As the graph shows, the reaction to Benefits Street was far more nuanced then an initial glance at twitter would suggest. The problem is that it’s the offensive, nasty or threatening comments which leap out. A bit like Katie Hopkins and Edwina Currie on Channel Five’s Big Benefits Row this week, those who shout the loudest, and say the most outrageous things, set the tone of the debate about social security. But they are not the majority. Far from it.
What we should learn from this is that attempting to appeal to the braying anti-benefits mob with watered down demands and tacit acknowledgements of their ‘point of view’ is the path to surrender. Calling for an end to bad benefit sanctions only, or for watered down workfare, only strengthens the hand of those who wish to eradicate social security completely. As the mainstream left creeps closer to the right, the right bounds further away, taunting the liberal apologists to keep up.
We should not concede an inch to swivel-eyed monsters like Katie Hopkins and Edwina Curry and there is no need to. Few people would disagree with the arguments that underpin the case for social security – that no-one should go hungry in one of the richest countries in the world, that everyone deserves a home they can afford, that disabled people should have financial support to live independent lives, that every mother is a working mother and perhaps most crucially of all – that there are no fucking jobs anyway.
Those are the arguments that everyone interested in saving the welfare state must make, not only loudly, but with pride. And this means questioning capitalism, which will never provide a job for everyone and at the very least asking what are we going to do about that (it’s probably a touch optimistic to expect Citizens Advice or Shelter to call for violent revolution … yet).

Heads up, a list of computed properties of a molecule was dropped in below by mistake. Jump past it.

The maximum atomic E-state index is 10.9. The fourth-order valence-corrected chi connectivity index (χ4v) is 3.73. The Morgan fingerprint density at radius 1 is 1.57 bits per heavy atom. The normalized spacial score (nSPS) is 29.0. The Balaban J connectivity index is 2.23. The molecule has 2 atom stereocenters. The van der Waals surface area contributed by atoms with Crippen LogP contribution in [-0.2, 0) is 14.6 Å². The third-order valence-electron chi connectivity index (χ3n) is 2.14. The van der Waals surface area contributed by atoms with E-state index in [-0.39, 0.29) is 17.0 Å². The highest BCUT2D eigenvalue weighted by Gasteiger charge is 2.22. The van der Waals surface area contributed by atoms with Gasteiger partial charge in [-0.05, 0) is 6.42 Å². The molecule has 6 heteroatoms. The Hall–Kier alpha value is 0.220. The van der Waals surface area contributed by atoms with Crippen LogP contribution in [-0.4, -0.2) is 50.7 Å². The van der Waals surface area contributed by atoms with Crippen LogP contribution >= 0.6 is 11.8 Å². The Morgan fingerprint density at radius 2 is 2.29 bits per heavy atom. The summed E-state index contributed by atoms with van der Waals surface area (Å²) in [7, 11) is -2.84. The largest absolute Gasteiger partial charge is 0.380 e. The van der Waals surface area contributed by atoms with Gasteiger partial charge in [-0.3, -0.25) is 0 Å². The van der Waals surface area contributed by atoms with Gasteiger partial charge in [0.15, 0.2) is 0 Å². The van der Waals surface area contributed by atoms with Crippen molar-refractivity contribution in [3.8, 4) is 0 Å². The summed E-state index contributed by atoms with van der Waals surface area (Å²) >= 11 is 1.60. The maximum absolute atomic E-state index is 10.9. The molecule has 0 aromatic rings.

As poverty not seen in generations begins to emerge in the UK, then it is only by going back to basics that we will win the argument. Charities, trade unions and Labour Party activists who are too timid to do that should get out of the fucking way. The argument about the future of social security is really only just getting started. When people see the carnage in the wake of Iain Duncan Smith’s welfare reforms and the wider impact of austerity across Europe, then space will open up for radical demands. It is happening already. A compliant left, ever ready to compromise and sell out its values, will only prepare the ground for failure. People are not stupid and they are not heartless, no matter how much this Government wishes they were. And nobody really wants to be like Katie Hopkins.
Read the full analysis of the Benefits Streets tweets at: http://davidrobertshaw.wordpress.com/2014/01/29/the-great-british-hate-off/